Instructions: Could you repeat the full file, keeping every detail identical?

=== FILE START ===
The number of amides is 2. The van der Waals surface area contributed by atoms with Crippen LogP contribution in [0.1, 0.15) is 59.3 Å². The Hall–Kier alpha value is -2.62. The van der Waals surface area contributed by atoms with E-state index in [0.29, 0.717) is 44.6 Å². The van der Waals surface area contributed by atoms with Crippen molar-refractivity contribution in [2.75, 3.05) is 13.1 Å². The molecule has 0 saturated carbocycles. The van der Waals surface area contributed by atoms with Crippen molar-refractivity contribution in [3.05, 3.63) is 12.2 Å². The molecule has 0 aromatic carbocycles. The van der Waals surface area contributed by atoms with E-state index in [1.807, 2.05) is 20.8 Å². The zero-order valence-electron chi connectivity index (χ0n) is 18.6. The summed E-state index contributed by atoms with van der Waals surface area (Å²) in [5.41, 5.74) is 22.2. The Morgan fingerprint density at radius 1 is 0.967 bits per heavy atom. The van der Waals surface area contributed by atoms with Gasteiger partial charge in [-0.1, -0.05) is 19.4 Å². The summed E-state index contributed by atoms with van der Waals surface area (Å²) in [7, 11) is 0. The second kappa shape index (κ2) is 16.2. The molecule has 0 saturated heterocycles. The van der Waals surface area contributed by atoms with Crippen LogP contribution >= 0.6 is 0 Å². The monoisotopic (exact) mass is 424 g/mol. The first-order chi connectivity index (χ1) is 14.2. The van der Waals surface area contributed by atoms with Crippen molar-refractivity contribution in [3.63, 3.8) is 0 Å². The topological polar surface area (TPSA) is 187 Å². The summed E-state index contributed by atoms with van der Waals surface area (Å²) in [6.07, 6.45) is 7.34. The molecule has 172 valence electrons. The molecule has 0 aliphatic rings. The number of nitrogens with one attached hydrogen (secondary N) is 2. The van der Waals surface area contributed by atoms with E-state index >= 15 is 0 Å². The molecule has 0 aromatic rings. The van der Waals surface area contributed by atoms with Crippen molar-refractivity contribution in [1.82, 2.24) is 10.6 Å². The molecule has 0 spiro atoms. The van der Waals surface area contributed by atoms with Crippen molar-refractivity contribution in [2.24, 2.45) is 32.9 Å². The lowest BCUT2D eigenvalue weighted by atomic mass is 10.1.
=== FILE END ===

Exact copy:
The number of amides is 2. The van der Waals surface area contributed by atoms with Crippen LogP contribution in [0.1, 0.15) is 59.3 Å². The Hall–Kier alpha value is -2.62. The van der Waals surface area contributed by atoms with E-state index in [0.29, 0.717) is 44.6 Å². The van der Waals surface area contributed by atoms with Crippen molar-refractivity contribution in [2.75, 3.05) is 13.1 Å². The molecule has 0 saturated carbocycles. The van der Waals surface area contributed by atoms with Crippen molar-refractivity contribution in [3.05, 3.63) is 12.2 Å². The molecule has 0 aromatic carbocycles. The van der Waals surface area contributed by atoms with E-state index in [1.807, 2.05) is 20.8 Å². The zero-order valence-electron chi connectivity index (χ0n) is 18.6. The summed E-state index contributed by atoms with van der Waals surface area (Å²) in [5.41, 5.74) is 22.2. The Morgan fingerprint density at radius 1 is 0.967 bits per heavy atom. The van der Waals surface area contributed by atoms with Gasteiger partial charge in [-0.1, -0.05) is 19.4 Å². The summed E-state index contributed by atoms with van der Waals surface area (Å²) in [7, 11) is 0. The second kappa shape index (κ2) is 16.2. The molecule has 0 saturated heterocycles. The van der Waals surface area contributed by atoms with Crippen LogP contribution >= 0.6 is 0 Å². The monoisotopic (exact) mass is 424 g/mol. The first-order chi connectivity index (χ1) is 14.2. The van der Waals surface area contributed by atoms with Crippen molar-refractivity contribution in [3.63, 3.8) is 0 Å². The topological polar surface area (TPSA) is 187 Å². The summed E-state index contributed by atoms with van der Waals surface area (Å²) in [6.07, 6.45) is 7.34. The molecule has 172 valence electrons. The molecule has 0 aliphatic rings. The number of nitrogens with one attached hydrogen (secondary N) is 2. The van der Waals surface area contributed by atoms with E-state index >= 15 is 0 Å². The molecule has 0 aromatic rings. The van der Waals surface area contributed by atoms with Crippen molar-refractivity contribution in [1.82, 2.24) is 10.6 Å². The molecule has 0 spiro atoms. The van der Waals surface area contributed by atoms with Crippen molar-refractivity contribution in [2.24, 2.45) is 32.9 Å². The lowest BCUT2D eigenvalue weighted by atomic mass is 10.1.